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Peter Whittaker: “… it’s time to go home.”
Posted on May 24, 2009

Everest Dispatch #87
May 24, 2009
Everest Basecamp

’09 Pre-Monsoon Climbing Season

There are two distinct sounds that jar me away from the day-to-day life at Basecamp and instantly remind me of the sobering landscape in which we are living. The first starts as a low grumble, like a distant roll of thunder moving up the valley, then turns to a deep guttural roar that shakes through camp. It is as if the mountains themselves are groaning under the weight of their icy loads, and they shift to ease their burdens.

At the head of the Khumbu valley and surrounded by a full 270 degrees of soaring peaks, Basecamp is ringed by steep flanks of rock, ice, and snow. The panorama surrounding Basecamp is stunning as some of the world’s highest peaks rear up directly above. Beginning with the hanging glaciers flowing from Pumori’s almost perfect conical summit, and stretching over Lingtren, Cholatse, Lho La Pass, Everests’ West Ridge, the Khumbu Icefall, and Nuptse’s impressive West Face, the Himalayas dwarf Basecamp. And from these faces comes the deep groans.

It is the sound of falling ice and rock as the glaciers hanging high on the mountains above calve off, sending tons upon tons of ice crashing down the faces below. From Basecamp, the first distant grumble echoes across the valley, growing in intensity as the falling chunks gain speed, breaking apart as they hit the mountainsides and dispersing into fine clouds of billowing ice crystals. These clouds of ice blast across the valley floor, like the smoke from a canon as it discharges its deadly load, billowing up in boiling white curtains that rushes through Basecamp.

The second sound is so sudden that I often question whether I heard it at all. It is a quick and sudden, loud, sharp crack. It passes through camp like a bolt of lightening, often leaving me clutching my morning cup of coffee, a bit startled and shaken. The Khumbu Glacier, upon whose edges Basecamp sits, flows in an incessant icy march downward from the peaks above, continually adjusting and repositioning itself.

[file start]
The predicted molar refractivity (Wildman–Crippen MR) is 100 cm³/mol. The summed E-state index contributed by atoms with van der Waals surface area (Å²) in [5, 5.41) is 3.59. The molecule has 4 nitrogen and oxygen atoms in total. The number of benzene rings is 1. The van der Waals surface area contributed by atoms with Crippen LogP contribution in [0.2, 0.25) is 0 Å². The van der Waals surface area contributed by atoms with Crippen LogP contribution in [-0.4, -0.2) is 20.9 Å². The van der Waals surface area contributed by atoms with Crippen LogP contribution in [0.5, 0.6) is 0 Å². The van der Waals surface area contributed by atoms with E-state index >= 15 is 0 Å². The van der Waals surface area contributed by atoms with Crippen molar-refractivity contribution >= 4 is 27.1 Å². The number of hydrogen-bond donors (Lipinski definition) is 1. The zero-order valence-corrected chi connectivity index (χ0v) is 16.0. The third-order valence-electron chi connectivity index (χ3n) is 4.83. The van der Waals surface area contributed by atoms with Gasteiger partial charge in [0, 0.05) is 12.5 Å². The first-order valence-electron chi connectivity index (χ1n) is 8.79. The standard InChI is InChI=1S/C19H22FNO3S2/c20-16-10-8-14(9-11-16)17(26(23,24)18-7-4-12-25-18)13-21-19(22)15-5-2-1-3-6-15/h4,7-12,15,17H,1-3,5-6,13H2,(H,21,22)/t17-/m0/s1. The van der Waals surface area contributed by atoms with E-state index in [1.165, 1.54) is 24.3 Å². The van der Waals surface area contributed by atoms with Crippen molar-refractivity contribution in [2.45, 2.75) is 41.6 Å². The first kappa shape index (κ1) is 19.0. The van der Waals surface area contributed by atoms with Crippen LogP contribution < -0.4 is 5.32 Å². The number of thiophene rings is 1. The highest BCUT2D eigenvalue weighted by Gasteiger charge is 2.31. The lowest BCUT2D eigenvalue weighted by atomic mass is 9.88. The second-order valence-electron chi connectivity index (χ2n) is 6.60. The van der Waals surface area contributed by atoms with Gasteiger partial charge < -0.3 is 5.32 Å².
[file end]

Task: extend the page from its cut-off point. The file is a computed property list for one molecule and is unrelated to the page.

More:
With water, this results in a continuous flow, but with ice, it is a jerky, spontaneous, and unpredictable dance downward. The ice reaches the point where it can no longer bear the tension and in a loud crack it readjusts itself, however imperceptibly to the casual observer. These creaks and cracks that run through the ice underfoot can be muffled, occurring deep in the ice below, or alarmingly loud, their vibrations running through the ice and startlingly me from sleep. However harmless they are in retrospect, they never fail to startle, always causing me to pause and look around.

The bustle of activity that makes up Basecamp can distract from the reality of the place. It is a short-lived settlement on a continually shifting sea of ice and rock.  Five months ago, when I came to Basecamp during the waning days of November to establish RMI’s Basecamp location for the First Ascent Expedition, the site I stood on was almost undistinguishable from the other parts of the glacier. A few flat stones positioned a bit too precisely to be random, a couple of icy shelves suspiciously sized to fit a tent, a half collapsed rock wall, were the only clues to the excitement and activity the place had seen six months before, and would see again soon. Instead of the gathering of nylon tents I see around me now, Basecamp was a frozen desert. Dunes of ice strewn with a blanket of rocks, like a stormy sea whose waves were frozen in the midst of a tempest.